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Investment Tax Deductions You May Have Overlooked

Ways to Lower Your Investment Taxes Even Further

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There are a number of investment tax deductions the investor might overlook when calculating year-end investment returns. This simple guide is designed to help you discover some of the investing tax deductions you may not have known existed.

Investment Management, Accounting, and Legal Advice Fees

Although you can’t deduct the commissions you pay on investments – those are added to the cost basis and eventually used to calculate your capital gains taxes – you can take a tax write-off for the money you pay to portfolio managers, the cost of professional advice from accounts, and legal guidance from your attorney. As your investments grow, this will inevitably increase to a larger and larger portion of your total costs, helping you keep more money in your pocket, while utilizing the professional experience of specialists. Think of it as Uncle Sam picking up a portion of the tab.

Safe Deposit Box Rental

Do you actually store your investments in physical form such as paper stock certificates? If you keep a safe deposit box at a local bank to protect your investments, you can deduct it as an expense on your taxes.

IRA and Other Retirement Account Fees

Do no have these fees taken out of your retirement account because they won’t be deductible! Instead, pay for them each year by writing a check to your financial institution. Your pocket book will thank you as you examine your lower tax bill.

Investment Newsletters, Magazines, and Publications

Can’t live without your daily Wall Street Journal? How about Fortune, Forbes, or The Financial Times? Keep your receipts and you can write them off your taxes as a business cost! There is a limit on many of these expenses. Investment deductions cannot exceed 2% of your adjusted gross income.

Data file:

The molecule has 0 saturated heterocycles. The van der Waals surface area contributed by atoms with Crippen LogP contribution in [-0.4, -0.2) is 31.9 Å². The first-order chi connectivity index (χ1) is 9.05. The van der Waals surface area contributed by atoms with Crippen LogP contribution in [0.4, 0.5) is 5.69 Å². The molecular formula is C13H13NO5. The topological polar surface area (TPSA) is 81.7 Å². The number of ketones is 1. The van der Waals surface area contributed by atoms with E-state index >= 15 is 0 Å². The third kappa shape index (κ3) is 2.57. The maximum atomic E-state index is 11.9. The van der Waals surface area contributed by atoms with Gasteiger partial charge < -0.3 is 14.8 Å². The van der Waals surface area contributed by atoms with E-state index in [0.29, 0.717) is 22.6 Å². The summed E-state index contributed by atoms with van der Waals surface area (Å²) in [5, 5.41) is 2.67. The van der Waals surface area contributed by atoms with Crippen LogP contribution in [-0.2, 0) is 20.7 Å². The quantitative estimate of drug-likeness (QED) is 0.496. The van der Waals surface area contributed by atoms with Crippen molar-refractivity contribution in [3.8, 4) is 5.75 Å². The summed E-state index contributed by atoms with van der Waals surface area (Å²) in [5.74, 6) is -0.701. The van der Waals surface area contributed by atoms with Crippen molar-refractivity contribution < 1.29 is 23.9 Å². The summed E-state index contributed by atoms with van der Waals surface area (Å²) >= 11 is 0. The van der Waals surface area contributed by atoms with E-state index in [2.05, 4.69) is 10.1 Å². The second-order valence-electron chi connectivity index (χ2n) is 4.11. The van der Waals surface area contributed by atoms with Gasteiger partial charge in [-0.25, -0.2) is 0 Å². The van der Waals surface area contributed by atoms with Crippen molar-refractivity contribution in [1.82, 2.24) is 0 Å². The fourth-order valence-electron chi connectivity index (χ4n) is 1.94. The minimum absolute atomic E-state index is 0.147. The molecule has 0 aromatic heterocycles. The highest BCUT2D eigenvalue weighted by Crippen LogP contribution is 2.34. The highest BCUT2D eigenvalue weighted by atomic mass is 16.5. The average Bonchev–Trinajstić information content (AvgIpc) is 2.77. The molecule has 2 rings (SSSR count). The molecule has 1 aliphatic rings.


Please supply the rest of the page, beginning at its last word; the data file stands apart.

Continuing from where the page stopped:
Investment Interest Expense

The Internal Revenue Service allows a deduction for investment interest expense, which includes margin interest expense you pay for money borrowed to purchase investments such as stocks or bonds. There are very, very strict rules that must be followed. For one, you can only deduct investment interest expense up to the limit of your “net investment interest”. This includes non-qualified dividends and capital gains (you can include qualified dividends, which are those that pay only the lower 15% rate established by the Bush tax cuts but then you give up their special qualified status and would have to pay your regular tax rate on them in any amount exceeding your margin interest expense). You also have to deduct any investment expenses such as those we’ve already discussed. The result, net investment income, is the maximum amount of margin expense you can write-off. You may need to consult with your CPA or other qualified professional tax representative to help you calculate and understand your options based on your personal resources and activities.

Don’t worry if you can’t utilize all of your investment interest expense deduction in the current year. In many cases, it can be carried forward indefinitely and used in future years.

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